Dinosaurs - Geologic Time

The earth is approximately 4.5 billion years old. Life appeared in the oceans about 1 billion years later, but it wasn't until about 570 million years ago that the major groups of multi-celled organisms appeared. This was the beginning of the Phanerozoic Eon, which continues to the present day.

The Phanerozoic is divided into three major eras of life: the Paleozoic ("ancient life"), the Mesozoic ("middle life") and the Cenozoic ("new life"). Dinosaurs lived during the Mesozoic Era, which lasted about 180 million years.


The Mesozoic Era (known sometimes as the Age of Reptiles or Age of Dinosaurs) is divided into three time periods: the Triassic Period, the Jurassic Period, and the Cretaceous Period. Dinosaurs appeared toward the end of the Triassic, 225 million years ago. Initially, they were small in size and ran on their hind feet. During the Jurassic Period dinosaurs greatly diversified and many of them became much larger in size. This was the age of such famous dinosaurs as Brontosaurus, Stegosaurus, and Allosaurus. These dinosaurs disappeared and were replaced in the Cretaceous by other well-known forms such as Tyrannosaurus, Triceratops, and Edmontosaurus.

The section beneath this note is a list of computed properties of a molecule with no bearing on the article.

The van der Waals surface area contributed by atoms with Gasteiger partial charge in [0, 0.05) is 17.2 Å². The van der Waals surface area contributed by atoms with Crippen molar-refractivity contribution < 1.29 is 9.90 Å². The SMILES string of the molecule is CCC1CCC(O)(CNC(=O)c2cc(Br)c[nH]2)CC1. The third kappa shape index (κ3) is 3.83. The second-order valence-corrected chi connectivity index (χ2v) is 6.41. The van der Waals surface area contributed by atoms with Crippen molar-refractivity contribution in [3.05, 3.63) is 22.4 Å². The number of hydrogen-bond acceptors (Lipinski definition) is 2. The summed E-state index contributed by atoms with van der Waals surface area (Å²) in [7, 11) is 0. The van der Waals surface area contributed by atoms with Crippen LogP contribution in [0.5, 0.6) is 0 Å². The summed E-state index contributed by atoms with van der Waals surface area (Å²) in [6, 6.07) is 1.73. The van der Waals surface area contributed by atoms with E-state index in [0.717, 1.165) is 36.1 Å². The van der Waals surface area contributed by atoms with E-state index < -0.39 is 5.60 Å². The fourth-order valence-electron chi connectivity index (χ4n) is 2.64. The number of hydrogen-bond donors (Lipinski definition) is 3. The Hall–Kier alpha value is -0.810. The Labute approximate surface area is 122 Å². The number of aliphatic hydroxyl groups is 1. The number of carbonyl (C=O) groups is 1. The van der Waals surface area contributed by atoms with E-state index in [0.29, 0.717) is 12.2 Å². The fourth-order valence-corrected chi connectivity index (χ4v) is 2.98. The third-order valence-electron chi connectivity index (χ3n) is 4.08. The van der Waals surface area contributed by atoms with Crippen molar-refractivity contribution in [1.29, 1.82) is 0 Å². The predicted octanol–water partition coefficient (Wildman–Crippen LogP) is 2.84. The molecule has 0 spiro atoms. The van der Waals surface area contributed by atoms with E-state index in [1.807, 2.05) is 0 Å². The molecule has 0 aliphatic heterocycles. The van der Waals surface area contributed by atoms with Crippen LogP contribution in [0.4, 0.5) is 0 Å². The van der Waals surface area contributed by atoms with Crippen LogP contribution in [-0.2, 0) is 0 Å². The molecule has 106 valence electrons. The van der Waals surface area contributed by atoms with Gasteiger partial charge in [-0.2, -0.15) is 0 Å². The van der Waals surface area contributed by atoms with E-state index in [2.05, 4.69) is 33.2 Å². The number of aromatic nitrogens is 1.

The last dinosaur (not counting birds) disappeared 66 million years ago at the close of the Cretaceous Period. At the geologic boundary between the close of the Age of Dinosaurs and the beginning of the Age of Mammals (Tertiary Period in the Cenozoic Era) there is a high concentration of the rare earth element Iridium. This has been associated with a large comet or meteorite impact that occurred at that time and may (at least partly) explain the demise of the dinosaurs. The boundary between the Age of Dinosaurs and Age of Mammals is sometimes referred to as the "K/T Boundary" (pronounce it K T Boundary). The letter "K" is used by geologists to designate the Cretaceous Period and "T" represents the Tertiary.